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Al Jazeera also had a few comments on this topic this morning:
On September 2, the US and the Taliban concluded their ninth round of negotiations in the Qatari capital, with US envoy Zalmay Khalilzad saying that a peace agreement had been finalized "in principle".
Since the talks began in October last year, the two sides' discussions over a potential agreement have focused on four key issues: a Taliban guarantee that it will not allow foreign armed groups and fighters to use Afghanistan as a launchpad to conduct attacks outside the country; the complete withdrawal of US and NATO forces; an intra-Afghan dialogue; and a permanent ceasefire.
The Taliban, which was overthrown in 2001 by a US-led military coalition for sheltering al-Qaeda, the group blamed for the September 11, 2001 attacks in the US, has long demanded a complete withdrawal of foreign troops to "end the occupation" in Afghanistan.
Currently, there are about 14,000 US troops and around 17,000 troops from 39 NATO allies and partner countries in Afghanistan in a non-combative role.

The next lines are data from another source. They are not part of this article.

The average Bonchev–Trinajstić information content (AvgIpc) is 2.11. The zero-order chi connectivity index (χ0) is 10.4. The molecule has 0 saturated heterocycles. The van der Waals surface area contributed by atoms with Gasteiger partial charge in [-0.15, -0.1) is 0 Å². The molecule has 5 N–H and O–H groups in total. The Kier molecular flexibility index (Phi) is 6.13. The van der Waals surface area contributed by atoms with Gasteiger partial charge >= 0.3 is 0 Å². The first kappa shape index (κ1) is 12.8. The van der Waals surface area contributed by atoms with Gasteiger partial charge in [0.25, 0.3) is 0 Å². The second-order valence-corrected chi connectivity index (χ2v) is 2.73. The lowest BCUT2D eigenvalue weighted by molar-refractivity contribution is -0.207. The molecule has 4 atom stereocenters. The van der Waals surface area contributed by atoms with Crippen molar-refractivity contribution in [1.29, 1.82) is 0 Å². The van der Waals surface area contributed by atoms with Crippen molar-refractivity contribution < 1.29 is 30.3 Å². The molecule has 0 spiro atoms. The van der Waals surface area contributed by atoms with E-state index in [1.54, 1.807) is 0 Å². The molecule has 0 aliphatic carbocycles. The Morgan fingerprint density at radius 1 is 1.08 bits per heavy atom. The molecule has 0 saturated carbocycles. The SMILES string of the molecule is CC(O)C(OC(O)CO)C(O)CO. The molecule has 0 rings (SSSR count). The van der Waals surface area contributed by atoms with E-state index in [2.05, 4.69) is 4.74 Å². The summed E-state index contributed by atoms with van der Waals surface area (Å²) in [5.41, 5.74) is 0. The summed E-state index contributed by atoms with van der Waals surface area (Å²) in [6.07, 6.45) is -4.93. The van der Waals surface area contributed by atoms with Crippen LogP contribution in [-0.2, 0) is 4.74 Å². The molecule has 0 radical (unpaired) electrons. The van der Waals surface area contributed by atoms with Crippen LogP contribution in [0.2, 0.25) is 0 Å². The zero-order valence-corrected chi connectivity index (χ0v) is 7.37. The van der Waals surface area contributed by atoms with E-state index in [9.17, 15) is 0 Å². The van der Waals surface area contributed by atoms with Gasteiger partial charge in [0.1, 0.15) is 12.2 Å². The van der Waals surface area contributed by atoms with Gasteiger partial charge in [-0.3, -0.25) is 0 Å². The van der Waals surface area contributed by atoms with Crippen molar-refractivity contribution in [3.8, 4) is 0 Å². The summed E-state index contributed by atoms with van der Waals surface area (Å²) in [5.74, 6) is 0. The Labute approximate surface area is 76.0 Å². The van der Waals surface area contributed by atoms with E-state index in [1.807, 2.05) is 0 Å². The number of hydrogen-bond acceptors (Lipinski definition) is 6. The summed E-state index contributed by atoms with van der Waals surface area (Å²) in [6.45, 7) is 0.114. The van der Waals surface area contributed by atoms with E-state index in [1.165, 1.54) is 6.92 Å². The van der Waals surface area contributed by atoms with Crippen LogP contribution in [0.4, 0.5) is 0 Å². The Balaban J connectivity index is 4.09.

Is US legitimising the Taliban?
Meanwhile, the location of the secret meetings came as a surprise to many who pointed out that Camp David has long been a place reserved for summits attended by world leaders.
"Inviting the Taliban, who many consider a terrorist group, was a politically risky move both from the optics and from a greater likelihood of failure and embarrassment to the president.
If such a meeting were to take place, it would also mean that Trump would host the Taliban just days before the anniversary of the September 11, 2001, attacks.
"I am frankly shocked that any presidential adviser would have recommended it. President Trump cancelled it for the reasons he stated - that is, the optics were unfavorable given the recent Taliban-claimed bombing in Kabul that killed an American soldier and many Afghans."